Why the young will pay disproportionately for ObamaCare

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    Feb 11, 2013 1:56 PM GMT
    It's math.

    http://www.buzzfeed.com/bensmith/obama-healthcare-young-people

    The passionate supporters are the youth, who voted for him by a margin of 60% to 36%, according to exit poll samples of people 29 and under. His enemies are the elderly: Mitt Romney won 56% of the votes from people 65 and over. And while one of ObamaCare's earliest provisions was a boon to the young, allowing them to stay on their parents' insurance through the age of 26, what follows may come as an unpleasant surprise to many of the president's supporters. The provisions required to make any sort of health insurance plan work — not just ObamaCare, but really any plan of its sort — require healthy young people to pay more in health insurance than they consume in services, while the elderly (saved by Sarah "Death Panels" Palin from any serious attempt to ration expensive and often futile end-of-life care) consume far more than they pay in. There is always a push and pull, however, and this year will be spent laying plans to shift the burden further toward the young.

    State and federal officials and the health care industry are currently preparing to implement two specific ObamaCare provisions taking effect on January 1, 2014, acting on this politically perverse principle of shifting resources from your supporters to your opponents. The first is the individual mandate, which aims to force the young, childless, and healthy — "Young Invincibles," as they are said to think of themselves — to buy heath insurance, even if they think (and even perhaps make a rational, if risky, bet) that they don't need it.

    The second is a lesser-known policy to limit the practices of charging different premiums to different ages, known as age-rating. Many states currently set a limit on this difference, often mandating that an old person shouldn't pay a premium more than five times a younger person's, even if she's expected to use more than five times as much health care. The ObamaCare provision kicking in next January 1 would reduce that ratio to three-to-one, essentially limiting what the elderly pay in part by forcing young people to carry a larger share of the total cost of national health care.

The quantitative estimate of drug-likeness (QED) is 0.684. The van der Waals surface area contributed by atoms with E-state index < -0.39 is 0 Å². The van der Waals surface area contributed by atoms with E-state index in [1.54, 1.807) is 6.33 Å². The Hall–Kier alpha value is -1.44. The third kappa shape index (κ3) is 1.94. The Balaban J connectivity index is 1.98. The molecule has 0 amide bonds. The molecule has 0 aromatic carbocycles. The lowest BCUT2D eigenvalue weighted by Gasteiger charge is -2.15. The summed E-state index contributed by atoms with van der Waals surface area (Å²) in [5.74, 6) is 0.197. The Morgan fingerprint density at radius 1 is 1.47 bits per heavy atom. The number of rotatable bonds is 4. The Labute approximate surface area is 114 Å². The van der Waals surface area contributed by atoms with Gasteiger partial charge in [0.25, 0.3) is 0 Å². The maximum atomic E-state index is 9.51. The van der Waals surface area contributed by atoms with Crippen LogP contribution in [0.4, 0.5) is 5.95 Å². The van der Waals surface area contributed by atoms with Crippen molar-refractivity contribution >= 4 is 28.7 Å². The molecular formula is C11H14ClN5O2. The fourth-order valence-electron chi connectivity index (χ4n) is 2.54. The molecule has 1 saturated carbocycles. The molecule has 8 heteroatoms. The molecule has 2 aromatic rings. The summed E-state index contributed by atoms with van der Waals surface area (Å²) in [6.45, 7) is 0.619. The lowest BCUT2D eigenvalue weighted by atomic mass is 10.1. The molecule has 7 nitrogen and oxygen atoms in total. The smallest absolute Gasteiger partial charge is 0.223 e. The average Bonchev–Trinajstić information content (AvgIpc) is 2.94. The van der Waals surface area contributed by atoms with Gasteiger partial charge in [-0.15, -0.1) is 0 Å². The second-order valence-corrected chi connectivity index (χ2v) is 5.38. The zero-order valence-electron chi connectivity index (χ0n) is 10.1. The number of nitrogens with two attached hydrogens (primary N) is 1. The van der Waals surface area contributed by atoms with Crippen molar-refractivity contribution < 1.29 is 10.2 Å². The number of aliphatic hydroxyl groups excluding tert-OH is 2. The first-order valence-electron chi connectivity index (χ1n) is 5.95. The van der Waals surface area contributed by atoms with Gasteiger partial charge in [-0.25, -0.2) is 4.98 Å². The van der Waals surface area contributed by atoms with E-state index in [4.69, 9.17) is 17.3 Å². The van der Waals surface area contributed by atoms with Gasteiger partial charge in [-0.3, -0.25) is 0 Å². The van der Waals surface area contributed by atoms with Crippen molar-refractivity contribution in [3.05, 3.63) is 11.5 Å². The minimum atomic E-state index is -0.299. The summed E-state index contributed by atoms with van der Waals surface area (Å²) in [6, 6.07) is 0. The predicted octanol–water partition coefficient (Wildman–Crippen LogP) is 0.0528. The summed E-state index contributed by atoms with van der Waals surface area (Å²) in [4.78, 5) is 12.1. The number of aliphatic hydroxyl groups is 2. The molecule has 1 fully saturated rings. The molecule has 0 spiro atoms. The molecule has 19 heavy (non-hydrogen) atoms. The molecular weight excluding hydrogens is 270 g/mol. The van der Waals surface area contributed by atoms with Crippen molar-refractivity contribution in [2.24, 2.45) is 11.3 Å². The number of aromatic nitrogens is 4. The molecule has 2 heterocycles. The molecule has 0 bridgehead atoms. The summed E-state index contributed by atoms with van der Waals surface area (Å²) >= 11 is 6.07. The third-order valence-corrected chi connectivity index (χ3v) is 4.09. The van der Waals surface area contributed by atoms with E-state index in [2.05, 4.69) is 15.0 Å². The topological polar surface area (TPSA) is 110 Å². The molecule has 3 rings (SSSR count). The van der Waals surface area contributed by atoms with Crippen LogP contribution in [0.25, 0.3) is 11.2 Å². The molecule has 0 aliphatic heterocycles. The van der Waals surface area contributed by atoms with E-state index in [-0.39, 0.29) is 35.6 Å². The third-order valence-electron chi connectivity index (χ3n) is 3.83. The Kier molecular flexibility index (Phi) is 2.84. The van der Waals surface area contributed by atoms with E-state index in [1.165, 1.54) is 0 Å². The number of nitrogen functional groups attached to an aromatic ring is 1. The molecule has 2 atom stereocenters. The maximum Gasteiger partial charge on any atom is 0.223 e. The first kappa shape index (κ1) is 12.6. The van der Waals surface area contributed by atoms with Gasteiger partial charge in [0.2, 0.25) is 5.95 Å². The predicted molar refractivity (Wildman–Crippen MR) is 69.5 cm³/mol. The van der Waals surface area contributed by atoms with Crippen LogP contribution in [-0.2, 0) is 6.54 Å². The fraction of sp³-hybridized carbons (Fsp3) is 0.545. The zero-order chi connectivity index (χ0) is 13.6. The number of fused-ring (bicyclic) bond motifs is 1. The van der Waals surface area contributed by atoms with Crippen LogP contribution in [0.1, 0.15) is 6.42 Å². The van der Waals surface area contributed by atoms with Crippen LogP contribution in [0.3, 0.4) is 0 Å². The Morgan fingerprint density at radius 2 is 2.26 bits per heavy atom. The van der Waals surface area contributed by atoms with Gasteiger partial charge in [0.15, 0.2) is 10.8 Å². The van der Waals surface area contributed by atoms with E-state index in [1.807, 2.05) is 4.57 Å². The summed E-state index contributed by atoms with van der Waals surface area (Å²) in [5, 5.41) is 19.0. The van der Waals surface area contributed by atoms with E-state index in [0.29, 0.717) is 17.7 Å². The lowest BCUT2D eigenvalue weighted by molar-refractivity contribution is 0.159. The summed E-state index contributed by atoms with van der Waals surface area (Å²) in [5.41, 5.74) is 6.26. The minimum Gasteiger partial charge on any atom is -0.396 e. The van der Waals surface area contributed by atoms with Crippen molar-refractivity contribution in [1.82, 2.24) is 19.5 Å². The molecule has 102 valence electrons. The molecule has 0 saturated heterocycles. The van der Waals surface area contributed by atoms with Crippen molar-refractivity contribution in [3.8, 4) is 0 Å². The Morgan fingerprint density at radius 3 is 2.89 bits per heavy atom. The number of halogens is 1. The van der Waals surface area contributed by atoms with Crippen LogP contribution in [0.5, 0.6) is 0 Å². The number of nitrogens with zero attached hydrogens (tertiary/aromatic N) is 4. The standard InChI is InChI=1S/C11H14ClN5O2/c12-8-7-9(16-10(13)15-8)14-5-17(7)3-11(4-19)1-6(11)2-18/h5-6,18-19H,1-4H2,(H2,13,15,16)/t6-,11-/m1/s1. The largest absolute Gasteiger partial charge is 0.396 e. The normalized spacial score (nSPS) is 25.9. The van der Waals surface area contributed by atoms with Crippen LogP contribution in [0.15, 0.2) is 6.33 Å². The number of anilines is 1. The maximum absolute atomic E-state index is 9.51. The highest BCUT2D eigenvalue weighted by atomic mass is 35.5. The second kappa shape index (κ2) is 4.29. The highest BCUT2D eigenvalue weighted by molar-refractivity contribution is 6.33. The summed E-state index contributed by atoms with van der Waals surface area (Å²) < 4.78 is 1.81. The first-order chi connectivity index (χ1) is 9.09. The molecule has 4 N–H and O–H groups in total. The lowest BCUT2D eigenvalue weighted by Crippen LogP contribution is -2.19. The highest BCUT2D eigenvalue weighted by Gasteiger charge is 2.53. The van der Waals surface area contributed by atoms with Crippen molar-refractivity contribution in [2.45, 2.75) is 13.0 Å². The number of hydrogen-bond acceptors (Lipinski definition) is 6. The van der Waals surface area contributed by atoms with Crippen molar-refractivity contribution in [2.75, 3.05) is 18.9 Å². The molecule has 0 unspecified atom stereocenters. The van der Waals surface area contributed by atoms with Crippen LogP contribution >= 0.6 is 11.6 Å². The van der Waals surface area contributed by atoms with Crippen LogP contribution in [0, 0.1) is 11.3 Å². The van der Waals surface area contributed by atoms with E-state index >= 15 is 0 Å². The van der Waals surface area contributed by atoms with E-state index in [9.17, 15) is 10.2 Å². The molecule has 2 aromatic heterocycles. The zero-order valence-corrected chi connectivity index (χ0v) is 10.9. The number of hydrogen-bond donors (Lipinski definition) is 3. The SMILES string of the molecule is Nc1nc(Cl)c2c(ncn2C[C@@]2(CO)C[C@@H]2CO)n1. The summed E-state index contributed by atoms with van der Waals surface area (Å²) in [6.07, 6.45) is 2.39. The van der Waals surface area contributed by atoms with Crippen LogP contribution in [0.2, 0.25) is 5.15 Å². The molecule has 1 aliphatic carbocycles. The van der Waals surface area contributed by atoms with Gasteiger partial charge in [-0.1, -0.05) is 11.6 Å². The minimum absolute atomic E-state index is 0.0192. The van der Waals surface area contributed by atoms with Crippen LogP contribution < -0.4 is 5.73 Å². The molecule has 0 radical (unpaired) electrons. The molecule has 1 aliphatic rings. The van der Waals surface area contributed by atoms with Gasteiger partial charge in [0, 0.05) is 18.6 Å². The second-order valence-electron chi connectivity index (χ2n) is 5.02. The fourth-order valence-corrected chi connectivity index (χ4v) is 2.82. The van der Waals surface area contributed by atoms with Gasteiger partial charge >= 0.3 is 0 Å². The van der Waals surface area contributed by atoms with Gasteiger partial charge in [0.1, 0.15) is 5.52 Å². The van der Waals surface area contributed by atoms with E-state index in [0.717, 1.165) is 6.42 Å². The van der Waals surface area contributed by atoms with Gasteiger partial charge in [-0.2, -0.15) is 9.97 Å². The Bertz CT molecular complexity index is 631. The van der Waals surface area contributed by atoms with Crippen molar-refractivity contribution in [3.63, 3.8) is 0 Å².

• Jerebear

    Posts: 329

    Feb 11, 2013 6:20 PM GMT
    riddler78 saidIt's math.


    Its also how all insurance of any kind works. People who dont use the service pay for people who do.

    Does the article talk about the fact that younger people are more likely to qualify for the medicaid subsidy because on average they have a lower income and are more likely to have no-benefit mcjobs?
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    Feb 11, 2013 9:14 PM GMT
    Jerebear said
    riddler78 saidIt's math.


    Its also how all insurance of any kind works. People who dont use the service pay for people who do.

    Does the article talk about the fact that younger people are more likely to qualify for the medicaid subsidy because on average they have a lower income and are more likely to have no-benefit mcjobs?


    Except Obamacare isn't so much insurance as it becomes simply a tax. I'd expect that ultimately you'll find that it will operate something like social security where the young pay more for benefits they themselves will never see.

    The article also doesn't talk about how there will likely be more mcjobs given the penalties under Obamacare for employers with more than 50 employees. There will as a result, be far more part time employees and contractors. This isn't necessarily a bad thing - but it something that should be acknowledged.